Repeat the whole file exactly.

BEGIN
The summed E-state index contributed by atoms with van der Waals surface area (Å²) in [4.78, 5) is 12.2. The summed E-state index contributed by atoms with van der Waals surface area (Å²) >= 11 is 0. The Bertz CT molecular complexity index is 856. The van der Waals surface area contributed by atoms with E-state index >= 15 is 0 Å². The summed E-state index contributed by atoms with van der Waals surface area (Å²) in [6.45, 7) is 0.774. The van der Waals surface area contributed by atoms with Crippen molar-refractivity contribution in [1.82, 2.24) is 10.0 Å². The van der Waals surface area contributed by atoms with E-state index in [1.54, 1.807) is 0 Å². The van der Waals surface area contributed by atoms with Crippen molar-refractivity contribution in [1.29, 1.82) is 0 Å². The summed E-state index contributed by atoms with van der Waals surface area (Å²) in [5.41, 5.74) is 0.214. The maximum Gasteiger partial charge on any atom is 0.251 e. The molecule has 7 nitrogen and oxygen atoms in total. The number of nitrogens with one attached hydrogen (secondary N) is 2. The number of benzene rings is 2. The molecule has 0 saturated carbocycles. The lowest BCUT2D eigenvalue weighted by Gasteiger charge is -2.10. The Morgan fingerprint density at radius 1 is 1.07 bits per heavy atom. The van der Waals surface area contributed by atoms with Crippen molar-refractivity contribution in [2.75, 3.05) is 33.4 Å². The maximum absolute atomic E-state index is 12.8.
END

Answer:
The summed E-state index contributed by atoms with van der Waals surface area (Å²) in [4.78, 5) is 12.2. The summed E-state index contributed by atoms with van der Waals surface area (Å²) >= 11 is 0. The Bertz CT molecular complexity index is 856. The van der Waals surface area contributed by atoms with E-state index >= 15 is 0 Å². The summed E-state index contributed by atoms with van der Waals surface area (Å²) in [6.45, 7) is 0.774. The van der Waals surface area contributed by atoms with Crippen molar-refractivity contribution in [1.82, 2.24) is 10.0 Å². The van der Waals surface area contributed by atoms with E-state index in [1.54, 1.807) is 0 Å². The van der Waals surface area contributed by atoms with Crippen molar-refractivity contribution in [1.29, 1.82) is 0 Å². The summed E-state index contributed by atoms with van der Waals surface area (Å²) in [5.41, 5.74) is 0.214. The maximum Gasteiger partial charge on any atom is 0.251 e. The molecule has 7 nitrogen and oxygen atoms in total. The number of nitrogens with one attached hydrogen (secondary N) is 2. The number of benzene rings is 2. The molecule has 0 saturated carbocycles. The lowest BCUT2D eigenvalue weighted by Gasteiger charge is -2.10. The Morgan fingerprint density at radius 1 is 1.07 bits per heavy atom. The van der Waals surface area contributed by atoms with Crippen molar-refractivity contribution in [2.75, 3.05) is 33.4 Å². The maximum absolute atomic E-state index is 12.8.